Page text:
"Success is not final, failure is not fatal: it is the courage to continue that counts." -Winston Churchill

Saturday, December 31, 2011

Cross-nursing, again!

At my daughter Lulu's birthday party last week, I got to experience something really cool; cross-nursing from the other side. We had a couple of babies over for the party, and the moms and babies were all sitting on the floor. Well, one little guy crawled up to me and started rooting around. After I got the "okay" from mom, he latched right on! It was awesome! I thought I'd never get to experience that in my life. He stared at me and smiled! It was incredible. Later, his mama topped off Lola, and I kept him "occupied." It was extra-special, because Lola hasn't cross-nursed in months. I thought she never would again, because last time we tried, she refused.

Excuse me, I think you have the wrong baby... :)

I love this one! Co-tandem-nursing!

A few days later, on Rio's birthday (and the milky mama's birthday!):

Lola kept kicking her feet excitedly and stopping to smile!

Another of Lola's milky mamas! 

Wednesday, December 28, 2011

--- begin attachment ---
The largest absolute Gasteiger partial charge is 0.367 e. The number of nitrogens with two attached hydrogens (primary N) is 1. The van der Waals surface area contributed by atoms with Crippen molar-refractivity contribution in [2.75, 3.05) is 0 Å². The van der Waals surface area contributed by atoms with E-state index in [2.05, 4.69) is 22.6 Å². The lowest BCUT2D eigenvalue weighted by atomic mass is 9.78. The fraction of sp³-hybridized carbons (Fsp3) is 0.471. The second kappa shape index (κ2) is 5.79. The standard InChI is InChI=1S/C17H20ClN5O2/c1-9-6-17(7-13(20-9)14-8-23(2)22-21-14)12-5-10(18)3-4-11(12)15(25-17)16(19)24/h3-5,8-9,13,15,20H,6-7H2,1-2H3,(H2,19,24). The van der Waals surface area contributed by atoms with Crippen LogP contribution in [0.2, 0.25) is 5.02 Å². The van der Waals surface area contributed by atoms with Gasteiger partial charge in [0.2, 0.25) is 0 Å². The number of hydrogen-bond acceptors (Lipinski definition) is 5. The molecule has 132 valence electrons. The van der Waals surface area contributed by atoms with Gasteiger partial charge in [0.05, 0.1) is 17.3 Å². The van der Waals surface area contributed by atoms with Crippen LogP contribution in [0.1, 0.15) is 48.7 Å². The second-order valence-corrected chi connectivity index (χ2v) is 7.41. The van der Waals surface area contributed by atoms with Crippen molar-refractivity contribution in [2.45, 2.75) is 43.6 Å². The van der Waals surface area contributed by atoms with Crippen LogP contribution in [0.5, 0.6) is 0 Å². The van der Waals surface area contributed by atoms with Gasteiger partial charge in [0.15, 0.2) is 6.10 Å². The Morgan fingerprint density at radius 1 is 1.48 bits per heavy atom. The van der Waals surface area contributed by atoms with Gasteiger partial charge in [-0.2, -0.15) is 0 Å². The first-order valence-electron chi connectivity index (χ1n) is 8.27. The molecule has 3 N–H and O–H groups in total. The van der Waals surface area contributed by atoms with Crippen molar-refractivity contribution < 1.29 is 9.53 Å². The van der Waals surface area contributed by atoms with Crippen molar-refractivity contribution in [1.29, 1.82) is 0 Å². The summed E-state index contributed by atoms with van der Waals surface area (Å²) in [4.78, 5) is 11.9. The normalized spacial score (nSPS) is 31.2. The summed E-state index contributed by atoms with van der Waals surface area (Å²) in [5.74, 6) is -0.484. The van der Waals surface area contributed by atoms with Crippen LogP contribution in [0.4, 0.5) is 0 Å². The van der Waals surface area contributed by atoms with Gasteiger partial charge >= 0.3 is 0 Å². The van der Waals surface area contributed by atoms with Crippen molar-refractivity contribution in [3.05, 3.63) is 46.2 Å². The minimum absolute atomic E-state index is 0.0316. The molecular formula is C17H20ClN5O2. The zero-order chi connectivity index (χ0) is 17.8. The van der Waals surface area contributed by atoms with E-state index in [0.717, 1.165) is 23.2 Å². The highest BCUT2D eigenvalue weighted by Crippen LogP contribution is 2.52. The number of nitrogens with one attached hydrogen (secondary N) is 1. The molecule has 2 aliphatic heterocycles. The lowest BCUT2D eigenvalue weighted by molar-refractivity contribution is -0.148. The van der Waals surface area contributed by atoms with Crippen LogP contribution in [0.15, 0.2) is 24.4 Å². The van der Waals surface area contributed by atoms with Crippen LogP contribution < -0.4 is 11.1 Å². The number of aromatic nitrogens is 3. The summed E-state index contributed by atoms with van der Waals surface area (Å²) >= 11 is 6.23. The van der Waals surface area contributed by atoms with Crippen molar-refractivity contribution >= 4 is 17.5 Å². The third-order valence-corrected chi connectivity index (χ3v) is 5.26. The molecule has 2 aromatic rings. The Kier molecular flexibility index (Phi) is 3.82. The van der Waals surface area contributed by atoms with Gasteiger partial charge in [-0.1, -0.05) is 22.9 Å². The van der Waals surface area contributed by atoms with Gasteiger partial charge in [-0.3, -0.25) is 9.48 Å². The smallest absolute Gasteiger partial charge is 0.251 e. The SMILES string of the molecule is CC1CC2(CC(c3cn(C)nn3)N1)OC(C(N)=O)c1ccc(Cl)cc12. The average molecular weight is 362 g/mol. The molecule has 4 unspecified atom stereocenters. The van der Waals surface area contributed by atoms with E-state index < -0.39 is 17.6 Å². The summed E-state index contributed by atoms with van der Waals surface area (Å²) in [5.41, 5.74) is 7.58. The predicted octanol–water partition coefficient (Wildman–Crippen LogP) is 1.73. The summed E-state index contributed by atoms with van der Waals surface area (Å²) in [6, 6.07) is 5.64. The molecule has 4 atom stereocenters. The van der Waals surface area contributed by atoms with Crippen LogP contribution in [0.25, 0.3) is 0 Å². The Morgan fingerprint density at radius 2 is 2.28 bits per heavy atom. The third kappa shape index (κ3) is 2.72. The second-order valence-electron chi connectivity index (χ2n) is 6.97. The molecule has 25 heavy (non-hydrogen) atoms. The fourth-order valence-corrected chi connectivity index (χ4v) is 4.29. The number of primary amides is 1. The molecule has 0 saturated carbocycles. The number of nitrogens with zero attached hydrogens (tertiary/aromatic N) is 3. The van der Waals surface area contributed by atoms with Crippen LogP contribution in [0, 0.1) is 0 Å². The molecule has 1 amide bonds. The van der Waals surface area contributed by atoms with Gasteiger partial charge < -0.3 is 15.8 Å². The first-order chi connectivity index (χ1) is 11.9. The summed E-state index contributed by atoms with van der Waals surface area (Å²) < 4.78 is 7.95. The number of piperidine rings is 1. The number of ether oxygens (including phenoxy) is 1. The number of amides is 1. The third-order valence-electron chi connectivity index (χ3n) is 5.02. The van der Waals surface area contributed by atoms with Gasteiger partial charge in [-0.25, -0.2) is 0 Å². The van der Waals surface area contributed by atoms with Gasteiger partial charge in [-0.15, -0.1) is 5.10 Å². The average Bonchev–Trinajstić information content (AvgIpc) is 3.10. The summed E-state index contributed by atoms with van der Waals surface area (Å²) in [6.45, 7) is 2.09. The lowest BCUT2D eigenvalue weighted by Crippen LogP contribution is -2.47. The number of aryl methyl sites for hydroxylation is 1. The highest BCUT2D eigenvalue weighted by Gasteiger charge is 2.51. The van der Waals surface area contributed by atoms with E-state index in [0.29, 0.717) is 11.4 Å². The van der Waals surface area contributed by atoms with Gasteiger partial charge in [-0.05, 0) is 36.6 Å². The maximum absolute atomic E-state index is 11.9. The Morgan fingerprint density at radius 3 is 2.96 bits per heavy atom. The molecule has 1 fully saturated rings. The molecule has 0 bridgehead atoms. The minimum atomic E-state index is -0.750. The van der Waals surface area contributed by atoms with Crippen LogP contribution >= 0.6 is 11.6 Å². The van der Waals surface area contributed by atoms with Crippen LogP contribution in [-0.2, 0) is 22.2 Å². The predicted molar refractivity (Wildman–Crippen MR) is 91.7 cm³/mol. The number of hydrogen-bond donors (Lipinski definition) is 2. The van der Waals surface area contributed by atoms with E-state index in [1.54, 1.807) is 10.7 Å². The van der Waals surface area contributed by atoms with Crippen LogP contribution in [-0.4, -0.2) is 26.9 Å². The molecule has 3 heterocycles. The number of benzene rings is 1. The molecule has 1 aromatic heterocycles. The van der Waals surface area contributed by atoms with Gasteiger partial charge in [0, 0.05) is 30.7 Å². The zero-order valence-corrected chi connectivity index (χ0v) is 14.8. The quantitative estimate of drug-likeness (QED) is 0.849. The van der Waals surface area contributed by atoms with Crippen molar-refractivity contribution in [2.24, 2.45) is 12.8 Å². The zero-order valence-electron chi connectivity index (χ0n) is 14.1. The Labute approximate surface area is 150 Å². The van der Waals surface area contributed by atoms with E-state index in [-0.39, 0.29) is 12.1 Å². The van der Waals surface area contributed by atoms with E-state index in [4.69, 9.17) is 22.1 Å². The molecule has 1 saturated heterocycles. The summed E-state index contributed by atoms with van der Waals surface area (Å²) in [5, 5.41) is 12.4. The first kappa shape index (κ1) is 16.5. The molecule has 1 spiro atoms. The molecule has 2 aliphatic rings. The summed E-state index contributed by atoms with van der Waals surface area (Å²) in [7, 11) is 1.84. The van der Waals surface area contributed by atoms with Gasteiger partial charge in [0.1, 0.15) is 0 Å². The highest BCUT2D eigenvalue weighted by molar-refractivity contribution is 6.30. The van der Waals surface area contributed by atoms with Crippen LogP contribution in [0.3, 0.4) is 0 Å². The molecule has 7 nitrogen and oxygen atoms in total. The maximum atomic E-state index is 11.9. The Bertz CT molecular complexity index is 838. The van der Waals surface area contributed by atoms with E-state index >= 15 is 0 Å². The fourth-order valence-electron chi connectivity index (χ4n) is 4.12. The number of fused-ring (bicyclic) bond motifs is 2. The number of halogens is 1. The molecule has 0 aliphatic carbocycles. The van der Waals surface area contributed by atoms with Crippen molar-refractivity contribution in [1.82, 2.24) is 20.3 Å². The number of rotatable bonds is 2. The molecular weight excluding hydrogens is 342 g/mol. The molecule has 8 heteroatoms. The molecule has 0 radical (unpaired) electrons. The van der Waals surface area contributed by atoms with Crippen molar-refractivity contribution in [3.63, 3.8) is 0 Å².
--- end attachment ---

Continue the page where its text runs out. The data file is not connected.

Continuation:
Happy birthday to my first born son!

Sunday, December 25, 2011

The Many Faces (well, not faces) of IGT/IR

UPDATE June 14th, 2015:
In the last several years, more research has come out, and I want to edit this post in light of that.
Many of the breasts presented in this post show markers of insulin resistance, which has been linked to insufficient lactation. Diana Cassar-Uhl talks about it  here: http://dianaibclc.com/2014/05/06/insulin-resistance-and-lactation-insufficiency-faq/

We are all unique. No two breasts are exactly alike, and in fact, barring surgical procedures, you'd be hard pressed to find two perfectly symmetrical on the same chest.But just as there are many variations of normal, there are also variations of (and I hate to call it this) abnormal.
Below, I have posted pictures of breasts that have all struggled with milk supply. A huge THANK YOU to all the brave, beautiful women who were willing to share pictures of themselves in the hope that maybe they can help another mother who is struggling with milk supply and looking for answers. IGT has many faces. Just because you don't fit the cookie cutter type 2, 3, or 4, does not mean you don't have IGT.